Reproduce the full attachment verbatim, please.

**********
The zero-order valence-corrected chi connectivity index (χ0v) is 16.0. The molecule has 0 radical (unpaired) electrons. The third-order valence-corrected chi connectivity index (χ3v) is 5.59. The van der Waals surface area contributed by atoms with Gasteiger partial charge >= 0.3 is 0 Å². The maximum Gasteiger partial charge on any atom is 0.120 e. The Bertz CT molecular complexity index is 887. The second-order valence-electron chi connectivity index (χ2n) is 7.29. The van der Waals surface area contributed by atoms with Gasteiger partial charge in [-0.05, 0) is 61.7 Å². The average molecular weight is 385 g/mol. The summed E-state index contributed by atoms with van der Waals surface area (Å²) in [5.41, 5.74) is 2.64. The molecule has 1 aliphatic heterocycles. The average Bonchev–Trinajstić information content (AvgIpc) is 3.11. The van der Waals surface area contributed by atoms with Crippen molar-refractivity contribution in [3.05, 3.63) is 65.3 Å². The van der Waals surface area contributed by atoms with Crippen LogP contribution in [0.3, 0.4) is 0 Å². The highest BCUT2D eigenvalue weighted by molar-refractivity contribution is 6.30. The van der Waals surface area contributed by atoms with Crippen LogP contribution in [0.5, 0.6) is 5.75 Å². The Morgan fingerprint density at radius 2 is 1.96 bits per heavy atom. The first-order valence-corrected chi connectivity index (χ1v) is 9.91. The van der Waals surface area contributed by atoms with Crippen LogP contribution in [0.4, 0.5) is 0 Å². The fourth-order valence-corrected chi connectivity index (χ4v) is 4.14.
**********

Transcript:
The zero-order valence-corrected chi connectivity index (χ0v) is 16.0. The molecule has 0 radical (unpaired) electrons. The third-order valence-corrected chi connectivity index (χ3v) is 5.59. The van der Waals surface area contributed by atoms with Gasteiger partial charge >= 0.3 is 0 Å². The maximum Gasteiger partial charge on any atom is 0.120 e. The Bertz CT molecular complexity index is 887. The second-order valence-electron chi connectivity index (χ2n) is 7.29. The van der Waals surface area contributed by atoms with Gasteiger partial charge in [-0.05, 0) is 61.7 Å². The average molecular weight is 385 g/mol. The summed E-state index contributed by atoms with van der Waals surface area (Å²) in [5.41, 5.74) is 2.64. The molecule has 1 aliphatic heterocycles. The average Bonchev–Trinajstić information content (AvgIpc) is 3.11. The van der Waals surface area contributed by atoms with Crippen molar-refractivity contribution in [3.05, 3.63) is 65.3 Å². The van der Waals surface area contributed by atoms with Crippen LogP contribution in [0.3, 0.4) is 0 Å². The highest BCUT2D eigenvalue weighted by molar-refractivity contribution is 6.30. The van der Waals surface area contributed by atoms with Crippen LogP contribution in [0.5, 0.6) is 5.75 Å². The Morgan fingerprint density at radius 2 is 1.96 bits per heavy atom. The first-order valence-corrected chi connectivity index (χ1v) is 9.91. The van der Waals surface area contributed by atoms with Crippen LogP contribution in [0.4, 0.5) is 0 Å². The fourth-order valence-corrected chi connectivity index (χ4v) is 4.14.